Dear Aunt Agatha,
Should I start a new party? I was a Liberal at university, then I joined Labour in 1966. I joined the Social Democrats in 1982, but wasn’t elected as any of the above despite many attempts. I finally won as a Liberal Democrat, so you see I have no qualms about changing horses. It works well because I regard myself as a centrist who doesn’t feel strongly about anything. I’m ready to change my mind about anything, like I did on top rate tax, on quantitative easing, on flat tax and dozens of other things.
Now I’m thinking of joining with centrists from other parties to form a new party. The problem is that I don’t know if anyone would vote for it since the only thing that really unites us all is a disdain for the electorate and a determination to overturn their referendum vote. There’s a second problem in that all of those who would be involved have a reputation for disloyalty, but I think I could handle that because I’ve done a fair bit of it myself. It’s a tough call, Agatha. Should I go ahead?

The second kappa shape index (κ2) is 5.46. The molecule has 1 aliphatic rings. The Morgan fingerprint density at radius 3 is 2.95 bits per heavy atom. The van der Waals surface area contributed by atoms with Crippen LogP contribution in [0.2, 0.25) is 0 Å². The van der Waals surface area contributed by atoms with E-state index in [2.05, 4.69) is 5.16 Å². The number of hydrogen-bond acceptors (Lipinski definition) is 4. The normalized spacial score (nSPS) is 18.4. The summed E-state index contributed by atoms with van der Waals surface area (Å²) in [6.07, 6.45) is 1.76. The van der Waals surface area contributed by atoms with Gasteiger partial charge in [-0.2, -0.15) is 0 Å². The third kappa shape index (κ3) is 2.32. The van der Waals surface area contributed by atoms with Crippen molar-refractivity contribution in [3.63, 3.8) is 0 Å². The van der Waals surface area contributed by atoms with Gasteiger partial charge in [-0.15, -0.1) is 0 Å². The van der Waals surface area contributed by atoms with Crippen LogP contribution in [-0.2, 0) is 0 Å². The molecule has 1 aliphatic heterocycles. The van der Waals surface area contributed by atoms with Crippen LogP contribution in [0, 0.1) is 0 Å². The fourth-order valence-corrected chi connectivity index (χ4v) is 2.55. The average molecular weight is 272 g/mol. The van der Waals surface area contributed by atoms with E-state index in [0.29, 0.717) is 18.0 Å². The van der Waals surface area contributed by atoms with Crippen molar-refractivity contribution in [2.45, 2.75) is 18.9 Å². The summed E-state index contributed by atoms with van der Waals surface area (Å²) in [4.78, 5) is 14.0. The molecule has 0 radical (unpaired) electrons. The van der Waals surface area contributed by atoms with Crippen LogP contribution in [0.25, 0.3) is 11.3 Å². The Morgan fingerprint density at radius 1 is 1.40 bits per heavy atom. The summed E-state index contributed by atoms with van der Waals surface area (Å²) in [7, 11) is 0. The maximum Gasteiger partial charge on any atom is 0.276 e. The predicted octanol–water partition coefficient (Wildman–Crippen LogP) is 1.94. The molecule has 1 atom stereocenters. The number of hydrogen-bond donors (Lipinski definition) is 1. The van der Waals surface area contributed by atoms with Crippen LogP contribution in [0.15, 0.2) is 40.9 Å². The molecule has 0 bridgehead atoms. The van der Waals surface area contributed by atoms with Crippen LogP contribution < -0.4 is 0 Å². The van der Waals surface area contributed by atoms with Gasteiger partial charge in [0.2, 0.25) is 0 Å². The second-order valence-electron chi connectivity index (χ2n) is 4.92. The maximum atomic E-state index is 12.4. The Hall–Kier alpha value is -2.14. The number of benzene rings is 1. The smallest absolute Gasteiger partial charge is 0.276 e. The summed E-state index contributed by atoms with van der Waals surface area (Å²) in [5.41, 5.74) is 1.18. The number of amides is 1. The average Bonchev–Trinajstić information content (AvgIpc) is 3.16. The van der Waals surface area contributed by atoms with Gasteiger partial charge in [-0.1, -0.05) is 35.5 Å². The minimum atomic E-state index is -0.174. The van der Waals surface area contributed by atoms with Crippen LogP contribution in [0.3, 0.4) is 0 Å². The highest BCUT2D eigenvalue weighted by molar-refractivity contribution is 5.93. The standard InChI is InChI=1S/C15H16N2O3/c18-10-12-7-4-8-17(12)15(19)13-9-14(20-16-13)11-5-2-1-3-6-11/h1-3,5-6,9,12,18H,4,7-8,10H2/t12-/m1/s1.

No. You need a new career because you obviously have no future in politics since your current party lies second in only 37 seats. I know you are getting on, but your onetime colleague Menzies Campbell took on a new career as a University Chancellor and a peer when he was only a year older than you are now, so take heart. I thought the ideal and undemanding job for you might be flower arrangement, in that everything you do there lasts only a few days before it wilts, and you have to start all over again with something new.
On reflection, though, I think you should start a shoe company, concentrating on sandals. Your name has such good brand association that flip-flops bearing your name would sell like hot cakes.